The Foundation for Individual Rights in Education calls it “disinvitation season” – the annual spring standoff between college commencement speakers and the graduating seniors (and others) who will be in the audience.
Former U.S. secretary of State Condoleezza Rice won’t be speaking at Rutgers University Sunday. Students and faculty objected to her role in the 2003 invasion of Iraq.
International Monetary Fund chief Christine Lagarde won’t be appearing at Smith College’s commencement exercises Sunday. An online petition at the women’s college had called for her ouster, saying she represents a “corrupt system” that oppresses and abuses women in developing countries.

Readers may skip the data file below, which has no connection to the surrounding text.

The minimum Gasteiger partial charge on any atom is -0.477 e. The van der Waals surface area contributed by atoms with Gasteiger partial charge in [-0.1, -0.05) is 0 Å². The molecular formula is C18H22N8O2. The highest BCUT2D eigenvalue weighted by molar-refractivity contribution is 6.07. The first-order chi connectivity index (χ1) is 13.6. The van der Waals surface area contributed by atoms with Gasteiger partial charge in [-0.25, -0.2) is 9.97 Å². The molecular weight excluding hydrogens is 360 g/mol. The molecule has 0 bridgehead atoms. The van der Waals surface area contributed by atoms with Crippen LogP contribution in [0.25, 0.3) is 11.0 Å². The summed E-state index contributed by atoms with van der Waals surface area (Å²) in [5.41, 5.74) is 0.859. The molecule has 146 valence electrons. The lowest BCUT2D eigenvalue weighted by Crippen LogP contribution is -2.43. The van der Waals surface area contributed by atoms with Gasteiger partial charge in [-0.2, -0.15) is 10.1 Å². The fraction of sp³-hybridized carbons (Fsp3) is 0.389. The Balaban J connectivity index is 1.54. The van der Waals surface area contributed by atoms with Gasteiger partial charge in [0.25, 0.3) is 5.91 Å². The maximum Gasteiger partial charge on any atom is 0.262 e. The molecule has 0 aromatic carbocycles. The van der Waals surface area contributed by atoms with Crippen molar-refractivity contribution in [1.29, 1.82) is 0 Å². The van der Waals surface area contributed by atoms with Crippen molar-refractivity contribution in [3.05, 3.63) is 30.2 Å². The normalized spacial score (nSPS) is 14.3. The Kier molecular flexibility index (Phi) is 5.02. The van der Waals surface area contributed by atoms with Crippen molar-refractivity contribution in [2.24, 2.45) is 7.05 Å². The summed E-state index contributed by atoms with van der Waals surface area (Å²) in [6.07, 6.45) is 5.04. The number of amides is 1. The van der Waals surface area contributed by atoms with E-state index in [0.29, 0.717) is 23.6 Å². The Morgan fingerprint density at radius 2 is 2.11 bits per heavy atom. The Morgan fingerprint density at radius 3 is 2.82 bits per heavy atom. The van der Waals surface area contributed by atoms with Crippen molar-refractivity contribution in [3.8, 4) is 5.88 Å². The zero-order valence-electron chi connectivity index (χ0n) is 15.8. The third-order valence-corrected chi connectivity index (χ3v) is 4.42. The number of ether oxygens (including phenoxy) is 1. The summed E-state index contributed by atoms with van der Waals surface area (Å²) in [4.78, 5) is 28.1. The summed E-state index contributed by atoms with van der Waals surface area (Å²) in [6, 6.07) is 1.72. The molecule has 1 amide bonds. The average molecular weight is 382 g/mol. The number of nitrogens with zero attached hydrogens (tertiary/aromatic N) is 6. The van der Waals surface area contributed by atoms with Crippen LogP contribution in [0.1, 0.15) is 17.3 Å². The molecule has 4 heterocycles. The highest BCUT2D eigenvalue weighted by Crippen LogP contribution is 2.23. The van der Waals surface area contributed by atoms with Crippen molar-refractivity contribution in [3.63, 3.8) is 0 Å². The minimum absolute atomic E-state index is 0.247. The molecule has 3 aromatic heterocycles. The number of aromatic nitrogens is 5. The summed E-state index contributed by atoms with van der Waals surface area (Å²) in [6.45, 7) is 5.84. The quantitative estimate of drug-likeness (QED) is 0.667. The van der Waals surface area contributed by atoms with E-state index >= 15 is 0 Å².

Robert Birgeneau, former chancellor at the University of California-Berkeley, says he won’t apologize for his decision in 2011 to allow campus police to use force against participants in the Occupy movement. Nor will he speak at commencement exercises Sunday at Haverford College.
Technically, the speakers were not “disinvited;” each withdrew as protests grew louder. But the outcome is the same, says Robert Shibley, senior vice president of the Philadelphia-based Foundation for Individual Rights in Education, which monitors campus free-speech policies.
“It’s about this idea that students are expecting only to hear from people who share their viewpoints,” he says. “They want to drive off campus anyone they disagree with.”
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